[FFmpeg-cvslog] r12972 - trunk/libavformat/mov.c

Ivan Kalvachev ikalvachev
Fri Apr 25 21:08:06 CEST 2008

On Fri, Apr 25, 2008 at 9:26 PM, Reimar D?ffinger
<Reimar.Doeffinger at stud.uni-karlsruhe.de> wrote:
> On Fri, Apr 25, 2008 at 07:37:00PM +0200, Baptiste Coudurier wrote:
>  > Diego Biurrun wrote:
> > > Just adding something like "update comment:" to your commit message
>  > > would do wonders.
>  >
>  > And here I again don't agree with you, if I would adopt your idea,
>  > adding only "update comment:" is clearly not sufficient because it does
>  > not illustrate the removed comment.
>  An "update comment:" has two advantages:
>  1) I know it is only "cosmetic", so if I have little time I might not
>  even bother reading the patch
>  2) When reading the patch I know I have to look to the right of the line
>  for changes.
>  > The diff with the commit message are clearly explicit, repeating the
>  > diff is useless and waste of bytes/network traffic ;)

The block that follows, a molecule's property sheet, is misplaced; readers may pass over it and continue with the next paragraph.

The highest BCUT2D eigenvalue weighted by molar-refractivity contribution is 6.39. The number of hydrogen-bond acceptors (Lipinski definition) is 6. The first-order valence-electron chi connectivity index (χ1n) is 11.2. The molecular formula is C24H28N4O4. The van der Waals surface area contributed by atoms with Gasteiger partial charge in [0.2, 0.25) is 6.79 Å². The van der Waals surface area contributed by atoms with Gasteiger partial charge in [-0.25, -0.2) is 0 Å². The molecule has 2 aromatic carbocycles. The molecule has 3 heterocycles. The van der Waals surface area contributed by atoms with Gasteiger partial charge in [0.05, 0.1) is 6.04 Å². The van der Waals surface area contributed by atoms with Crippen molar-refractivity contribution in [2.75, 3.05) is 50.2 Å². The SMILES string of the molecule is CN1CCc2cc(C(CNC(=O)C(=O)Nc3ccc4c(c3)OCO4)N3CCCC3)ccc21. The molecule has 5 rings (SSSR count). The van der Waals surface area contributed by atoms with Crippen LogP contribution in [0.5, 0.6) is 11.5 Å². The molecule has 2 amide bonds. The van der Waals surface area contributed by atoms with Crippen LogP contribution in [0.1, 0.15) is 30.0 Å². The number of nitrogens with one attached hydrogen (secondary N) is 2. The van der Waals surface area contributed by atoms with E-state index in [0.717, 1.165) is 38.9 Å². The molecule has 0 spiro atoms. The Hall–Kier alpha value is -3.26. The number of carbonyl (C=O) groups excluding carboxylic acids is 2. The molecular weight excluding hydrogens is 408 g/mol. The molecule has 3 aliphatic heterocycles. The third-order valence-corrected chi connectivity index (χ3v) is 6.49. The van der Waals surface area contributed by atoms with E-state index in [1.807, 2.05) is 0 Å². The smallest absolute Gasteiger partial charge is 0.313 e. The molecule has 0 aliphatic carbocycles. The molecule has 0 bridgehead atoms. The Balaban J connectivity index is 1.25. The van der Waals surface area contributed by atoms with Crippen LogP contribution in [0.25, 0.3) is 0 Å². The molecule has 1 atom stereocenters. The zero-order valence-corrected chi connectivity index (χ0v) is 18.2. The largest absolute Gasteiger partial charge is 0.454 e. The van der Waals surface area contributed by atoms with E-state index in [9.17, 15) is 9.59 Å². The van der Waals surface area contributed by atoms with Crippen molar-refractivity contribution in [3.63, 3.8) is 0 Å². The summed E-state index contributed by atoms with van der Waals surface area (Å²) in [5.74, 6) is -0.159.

>  Well, IMO as it is the commit message is a waste of (whatever). Just a
>  "." as commit message would have been no worse, actually maybe less
>  confusing because it would have been one less thing to read and
>  understand.

When I write commit messages I try to answer two questions:
What and Why?
(Where and When are obvious from the diff and from the commit number and date)

In this case I'd put comment like (not actual correct message!):
"add 'fixme' comment to remind me about the mp4 case"

What: Add 'fixme' comment
Why: To remind me about the mp4 case

The _What_ part is useful when you look at many log messages without
seeing the diff for each one of them. In that case you'd know what
this commit is supposed to do. Usually keywords like
add/remove/delete/fix/enable/disable <something> is sufficient.

The _Why_ part is useful when you look at the code and wonder why it
have been done at all, or why it have been done this way and not the
other way around..

Well, this is what I try to do. But that's not enough for Diego either ;)

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